Chart a Path

Chart a Path

This is the fourth in a series of articles designed to help you lead through the COVID-19 crisis in a way that sets you and your organization up for success afterward.

In Step 1 we discussed Perspective and how it shapes every action you take. It is cross-cutting.

In Step 2 we discussed Purpose as the reason for everything you do. It is your rock. It is foundational.

In Step 3 we discussed why Passion is vitally important to high performance. It is a key element of your propulsion system. It is cross-cutting and foundational.

In this step we discuss the importance of charting a course for pursuing your Purpose, especially in light of current conditions.

If you’re short on time, key takeaways and action plans are listed at the end. Let’s continue…


Nowhere are your leadership skills more evident than in developing and clearly communicating a well-laid out Path toward your preferred future… your Vision.

Your Vision is what you hope to become or achieve. All of your organization’s efforts should be aligned to and focused on that Vision. Your plan to get to the Vision should lay out an adaptable path to get you there. Note the key word “adaptable,” which is so important these days. More about that below.

That Path outlines the plans and resources needed to get from where you are today to where you want to be. This is how you execute on your Purpose (Mission).

There are many obstacles that can relegate an organization to mediocrity. Failing to have a well laid out Path for your organization to follow is a self-inflicted obstacle.

But you may be asking yourself these days, how can I plan when everything is so uncertain due to the COVID-19 crisis? The fact that there is health and economic peril around every corner with no clear end in sight makes it very difficult to deal with. Well, simply put, you cannot afford not to plan. Having a plan provides for firmer footsteps as you go through this season.

The world is a dynamic place as these last 3-4 weeks have reminded us. Without a plan, the uncontrollable winds of the world will blow you around. Nobody wants to work in that environment or follow leaders who lead like that. Now, more than ever, your team needs a plan. So how do you create one?

Begin with the end in mind

In his classic book, The 7 Habits of Highly Effective People, Stephen Covey’s second habit is: Begin with the end in mind. This is one of those universal truths that is just plain good advice for business and life. But, again, the virus situation is so uncertain it clouds that end. Or does it?

Actually, there are two things that shouldn’t change during a crisis… your Vision and Values. Your Values are enduring. In crisis we find out if there’s a gap between a leader’s words and his/her actions. If your actions in bad times don’t match your words from the good times, you will lose your people’s trust. Not much good will come from that.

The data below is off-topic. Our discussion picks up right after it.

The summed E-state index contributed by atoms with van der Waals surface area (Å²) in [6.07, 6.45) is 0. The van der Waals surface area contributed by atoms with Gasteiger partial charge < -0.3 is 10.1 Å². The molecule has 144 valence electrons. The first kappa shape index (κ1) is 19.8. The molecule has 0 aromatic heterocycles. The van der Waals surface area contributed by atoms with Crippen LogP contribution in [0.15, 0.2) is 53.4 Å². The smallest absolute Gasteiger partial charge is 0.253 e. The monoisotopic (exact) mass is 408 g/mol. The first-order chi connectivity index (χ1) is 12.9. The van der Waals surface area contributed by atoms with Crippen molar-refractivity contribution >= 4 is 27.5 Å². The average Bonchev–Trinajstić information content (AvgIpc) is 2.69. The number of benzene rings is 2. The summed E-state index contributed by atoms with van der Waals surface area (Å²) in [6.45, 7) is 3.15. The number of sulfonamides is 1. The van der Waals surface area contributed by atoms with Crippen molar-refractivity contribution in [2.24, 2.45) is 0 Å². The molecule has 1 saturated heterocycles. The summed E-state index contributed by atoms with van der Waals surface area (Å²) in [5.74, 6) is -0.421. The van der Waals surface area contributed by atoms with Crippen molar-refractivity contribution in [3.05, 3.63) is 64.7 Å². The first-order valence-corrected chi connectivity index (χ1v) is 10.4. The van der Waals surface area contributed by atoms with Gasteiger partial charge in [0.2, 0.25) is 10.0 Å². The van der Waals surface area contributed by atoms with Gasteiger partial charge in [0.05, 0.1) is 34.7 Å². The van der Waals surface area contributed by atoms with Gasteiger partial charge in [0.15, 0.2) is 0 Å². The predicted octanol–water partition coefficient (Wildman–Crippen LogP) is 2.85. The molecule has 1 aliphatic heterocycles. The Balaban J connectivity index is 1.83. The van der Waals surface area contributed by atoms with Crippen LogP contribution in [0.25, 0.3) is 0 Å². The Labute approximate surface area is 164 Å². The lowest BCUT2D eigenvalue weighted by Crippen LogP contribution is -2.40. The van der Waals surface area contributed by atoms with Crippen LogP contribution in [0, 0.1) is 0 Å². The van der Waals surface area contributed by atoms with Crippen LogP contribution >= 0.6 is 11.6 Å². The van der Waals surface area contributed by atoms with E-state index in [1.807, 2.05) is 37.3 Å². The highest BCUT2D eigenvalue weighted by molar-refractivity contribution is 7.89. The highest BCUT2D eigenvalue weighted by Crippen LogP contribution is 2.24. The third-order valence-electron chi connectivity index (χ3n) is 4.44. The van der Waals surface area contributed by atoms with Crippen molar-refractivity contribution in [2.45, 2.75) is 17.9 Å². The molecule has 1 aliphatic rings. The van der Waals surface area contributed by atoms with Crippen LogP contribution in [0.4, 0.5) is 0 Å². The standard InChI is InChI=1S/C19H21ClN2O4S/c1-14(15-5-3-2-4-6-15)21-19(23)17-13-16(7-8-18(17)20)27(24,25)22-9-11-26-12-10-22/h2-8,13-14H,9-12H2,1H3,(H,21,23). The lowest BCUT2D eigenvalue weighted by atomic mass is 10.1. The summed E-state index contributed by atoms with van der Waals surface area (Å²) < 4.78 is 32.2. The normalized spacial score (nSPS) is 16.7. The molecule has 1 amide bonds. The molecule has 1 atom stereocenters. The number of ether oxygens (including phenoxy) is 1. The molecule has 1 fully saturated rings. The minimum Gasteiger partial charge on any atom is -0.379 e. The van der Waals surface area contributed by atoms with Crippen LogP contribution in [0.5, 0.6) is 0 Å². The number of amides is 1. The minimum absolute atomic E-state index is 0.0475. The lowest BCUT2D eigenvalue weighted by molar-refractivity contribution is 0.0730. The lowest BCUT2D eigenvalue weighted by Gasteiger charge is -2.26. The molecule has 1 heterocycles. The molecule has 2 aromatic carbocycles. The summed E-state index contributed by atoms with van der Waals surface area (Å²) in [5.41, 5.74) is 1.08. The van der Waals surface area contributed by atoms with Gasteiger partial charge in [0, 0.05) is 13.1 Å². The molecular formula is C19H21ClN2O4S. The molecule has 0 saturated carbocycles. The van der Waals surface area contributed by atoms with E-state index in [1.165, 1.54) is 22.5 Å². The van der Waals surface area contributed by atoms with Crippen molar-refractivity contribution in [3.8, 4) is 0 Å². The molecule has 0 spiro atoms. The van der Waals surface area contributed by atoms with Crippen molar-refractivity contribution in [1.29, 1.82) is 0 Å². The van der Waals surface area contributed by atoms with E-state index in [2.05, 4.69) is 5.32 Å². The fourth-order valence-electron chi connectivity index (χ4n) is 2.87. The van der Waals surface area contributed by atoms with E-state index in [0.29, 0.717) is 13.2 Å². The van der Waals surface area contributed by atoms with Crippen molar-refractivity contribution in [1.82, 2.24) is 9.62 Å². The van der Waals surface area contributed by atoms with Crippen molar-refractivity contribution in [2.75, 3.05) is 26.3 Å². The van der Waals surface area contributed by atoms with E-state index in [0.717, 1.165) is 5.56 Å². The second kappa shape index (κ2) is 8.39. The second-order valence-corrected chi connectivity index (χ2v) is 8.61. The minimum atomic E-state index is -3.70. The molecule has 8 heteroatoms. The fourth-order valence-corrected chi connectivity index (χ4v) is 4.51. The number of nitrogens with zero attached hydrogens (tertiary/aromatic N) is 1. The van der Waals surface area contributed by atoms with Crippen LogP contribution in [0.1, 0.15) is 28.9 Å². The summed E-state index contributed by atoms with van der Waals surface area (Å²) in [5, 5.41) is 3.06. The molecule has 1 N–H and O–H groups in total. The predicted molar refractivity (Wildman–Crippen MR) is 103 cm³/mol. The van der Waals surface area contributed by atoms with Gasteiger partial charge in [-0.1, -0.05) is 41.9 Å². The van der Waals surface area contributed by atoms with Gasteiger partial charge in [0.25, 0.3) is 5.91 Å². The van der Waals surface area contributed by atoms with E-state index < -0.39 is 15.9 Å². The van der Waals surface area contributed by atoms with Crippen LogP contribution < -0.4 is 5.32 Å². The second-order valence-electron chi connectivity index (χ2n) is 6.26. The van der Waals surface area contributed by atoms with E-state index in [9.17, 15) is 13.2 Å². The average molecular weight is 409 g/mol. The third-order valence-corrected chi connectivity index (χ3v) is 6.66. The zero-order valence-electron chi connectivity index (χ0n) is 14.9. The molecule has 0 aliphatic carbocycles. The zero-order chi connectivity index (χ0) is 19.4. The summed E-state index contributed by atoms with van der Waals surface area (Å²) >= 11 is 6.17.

Your Vision is long-term. What we’re facing is near-term. For sure some things in this world will never be the same because of the pandemic. But your ultimate long-term goals as an organization probably are not going to get altered too much, if at all.

A visionary leader is not one who can see the future. A visionary leader is one who manages with the Vision in mind. Yes, this is a pandemic. Yes, it has been terribly destructive. But don’t let the near-term distraction, derail your long-term Vision.

Keeping sight of your long-term lends stability to your near-term. It gives a steady point to aim at while adjusting your rudder and sails to the current prevailing winds.

Your Path not only tells where you are going, but also where you are not going. We all work with limited resources. It is just as important to know where you are not going as it is to know where you are going. Having a clear Path enables you to focus and prioritize the use of your resources.

Most organizations use some form of a strategic planning process. If you don’t have one, there are many free resources available on the web. The Baldrige Award Excellence Criteria provide some great assessment questions for your strategic planning process and business continuity in a disaster or emergency. Whether you do formal strategic planning or informal planning, you need to have a Path that moves your organization toward your Vision. Knowing your destination and the Path significantly increases the odds of getting there!

Remain flexible

So, your Vision and Values aren’t going to change much, if at all. But you will need to adjust your day-to-day Mission to deal with the current reality. Almost no one foresaw the speed and the depth of the disruption caused by the corona virus. More than ever the current climate should remind you to keep your plans agile, flexible, and up-to-date.